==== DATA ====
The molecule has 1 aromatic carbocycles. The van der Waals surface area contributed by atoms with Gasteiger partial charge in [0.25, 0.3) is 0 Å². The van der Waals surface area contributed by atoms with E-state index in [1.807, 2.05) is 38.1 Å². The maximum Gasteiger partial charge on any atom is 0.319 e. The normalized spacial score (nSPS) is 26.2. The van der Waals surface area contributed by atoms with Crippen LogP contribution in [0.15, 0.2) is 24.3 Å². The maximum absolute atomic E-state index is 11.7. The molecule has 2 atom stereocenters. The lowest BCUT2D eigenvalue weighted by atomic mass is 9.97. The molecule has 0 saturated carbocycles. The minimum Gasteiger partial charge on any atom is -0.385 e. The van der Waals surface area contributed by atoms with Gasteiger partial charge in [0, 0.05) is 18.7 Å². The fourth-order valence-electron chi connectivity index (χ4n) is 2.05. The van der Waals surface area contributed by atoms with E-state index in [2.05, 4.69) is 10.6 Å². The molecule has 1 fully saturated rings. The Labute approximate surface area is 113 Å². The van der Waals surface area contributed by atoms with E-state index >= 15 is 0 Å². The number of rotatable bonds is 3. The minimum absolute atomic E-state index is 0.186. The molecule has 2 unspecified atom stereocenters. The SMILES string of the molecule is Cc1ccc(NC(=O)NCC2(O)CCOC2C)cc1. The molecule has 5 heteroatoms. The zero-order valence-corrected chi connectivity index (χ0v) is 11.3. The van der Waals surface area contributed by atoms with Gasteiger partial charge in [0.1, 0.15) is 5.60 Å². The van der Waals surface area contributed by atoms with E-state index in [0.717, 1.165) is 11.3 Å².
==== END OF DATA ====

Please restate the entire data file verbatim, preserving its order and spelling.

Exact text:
The molecule has 1 aromatic carbocycles. The van der Waals surface area contributed by atoms with Gasteiger partial charge in [0.25, 0.3) is 0 Å². The van der Waals surface area contributed by atoms with E-state index in [1.807, 2.05) is 38.1 Å². The maximum Gasteiger partial charge on any atom is 0.319 e. The normalized spacial score (nSPS) is 26.2. The van der Waals surface area contributed by atoms with Crippen LogP contribution in [0.15, 0.2) is 24.3 Å². The maximum absolute atomic E-state index is 11.7. The molecule has 2 atom stereocenters. The lowest BCUT2D eigenvalue weighted by atomic mass is 9.97. The molecule has 0 saturated carbocycles. The minimum Gasteiger partial charge on any atom is -0.385 e. The van der Waals surface area contributed by atoms with Gasteiger partial charge in [0, 0.05) is 18.7 Å². The fourth-order valence-electron chi connectivity index (χ4n) is 2.05. The van der Waals surface area contributed by atoms with E-state index in [2.05, 4.69) is 10.6 Å². The molecule has 1 fully saturated rings. The Labute approximate surface area is 113 Å². The van der Waals surface area contributed by atoms with E-state index >= 15 is 0 Å². The number of rotatable bonds is 3. The minimum absolute atomic E-state index is 0.186. The molecule has 2 unspecified atom stereocenters. The SMILES string of the molecule is Cc1ccc(NC(=O)NCC2(O)CCOC2C)cc1. The molecule has 5 heteroatoms. The zero-order valence-corrected chi connectivity index (χ0v) is 11.3. The van der Waals surface area contributed by atoms with Gasteiger partial charge in [0.1, 0.15) is 5.60 Å². The van der Waals surface area contributed by atoms with E-state index in [0.717, 1.165) is 11.3 Å².